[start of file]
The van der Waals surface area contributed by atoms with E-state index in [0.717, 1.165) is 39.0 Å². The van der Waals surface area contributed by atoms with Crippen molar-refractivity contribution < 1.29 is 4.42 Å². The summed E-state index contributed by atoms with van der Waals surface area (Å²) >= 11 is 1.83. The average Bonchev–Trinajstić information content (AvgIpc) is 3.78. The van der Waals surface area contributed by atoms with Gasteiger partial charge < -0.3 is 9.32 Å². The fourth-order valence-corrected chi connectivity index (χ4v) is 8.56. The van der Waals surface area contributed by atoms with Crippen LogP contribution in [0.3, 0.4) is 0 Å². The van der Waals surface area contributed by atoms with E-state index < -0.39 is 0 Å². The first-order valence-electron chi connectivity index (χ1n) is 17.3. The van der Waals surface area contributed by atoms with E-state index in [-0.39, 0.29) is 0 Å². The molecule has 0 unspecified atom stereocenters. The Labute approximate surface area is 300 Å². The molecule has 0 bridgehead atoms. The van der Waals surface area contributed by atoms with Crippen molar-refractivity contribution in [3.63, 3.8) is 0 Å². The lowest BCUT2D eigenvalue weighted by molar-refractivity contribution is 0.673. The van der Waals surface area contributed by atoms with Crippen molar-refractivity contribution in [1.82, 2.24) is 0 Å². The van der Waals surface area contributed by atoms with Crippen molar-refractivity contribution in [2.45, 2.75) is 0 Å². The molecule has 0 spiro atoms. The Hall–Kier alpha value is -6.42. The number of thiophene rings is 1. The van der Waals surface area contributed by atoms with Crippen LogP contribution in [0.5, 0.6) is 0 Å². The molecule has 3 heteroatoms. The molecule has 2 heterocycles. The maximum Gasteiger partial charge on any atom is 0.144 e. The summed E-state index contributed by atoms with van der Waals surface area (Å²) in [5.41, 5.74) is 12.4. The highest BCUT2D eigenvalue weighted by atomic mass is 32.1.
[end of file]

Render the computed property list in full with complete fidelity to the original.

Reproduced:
The van der Waals surface area contributed by atoms with E-state index in [0.717, 1.165) is 39.0 Å². The van der Waals surface area contributed by atoms with Crippen molar-refractivity contribution < 1.29 is 4.42 Å². The summed E-state index contributed by atoms with van der Waals surface area (Å²) >= 11 is 1.83. The average Bonchev–Trinajstić information content (AvgIpc) is 3.78. The van der Waals surface area contributed by atoms with Gasteiger partial charge < -0.3 is 9.32 Å². The fourth-order valence-corrected chi connectivity index (χ4v) is 8.56. The van der Waals surface area contributed by atoms with Crippen LogP contribution in [0.3, 0.4) is 0 Å². The van der Waals surface area contributed by atoms with E-state index < -0.39 is 0 Å². The first-order valence-electron chi connectivity index (χ1n) is 17.3. The van der Waals surface area contributed by atoms with E-state index in [-0.39, 0.29) is 0 Å². The molecule has 0 unspecified atom stereocenters. The Labute approximate surface area is 300 Å². The molecule has 0 bridgehead atoms. The van der Waals surface area contributed by atoms with Crippen molar-refractivity contribution in [3.63, 3.8) is 0 Å². The lowest BCUT2D eigenvalue weighted by molar-refractivity contribution is 0.673. The van der Waals surface area contributed by atoms with Crippen molar-refractivity contribution in [1.82, 2.24) is 0 Å². The van der Waals surface area contributed by atoms with Crippen molar-refractivity contribution in [2.45, 2.75) is 0 Å². The molecule has 0 spiro atoms. The Hall–Kier alpha value is -6.42. The number of thiophene rings is 1. The van der Waals surface area contributed by atoms with Crippen LogP contribution in [0.5, 0.6) is 0 Å². The molecule has 3 heteroatoms. The molecule has 2 heterocycles. The maximum Gasteiger partial charge on any atom is 0.144 e. The summed E-state index contributed by atoms with van der Waals surface area (Å²) in [5.41, 5.74) is 12.4. The highest BCUT2D eigenvalue weighted by atomic mass is 32.1.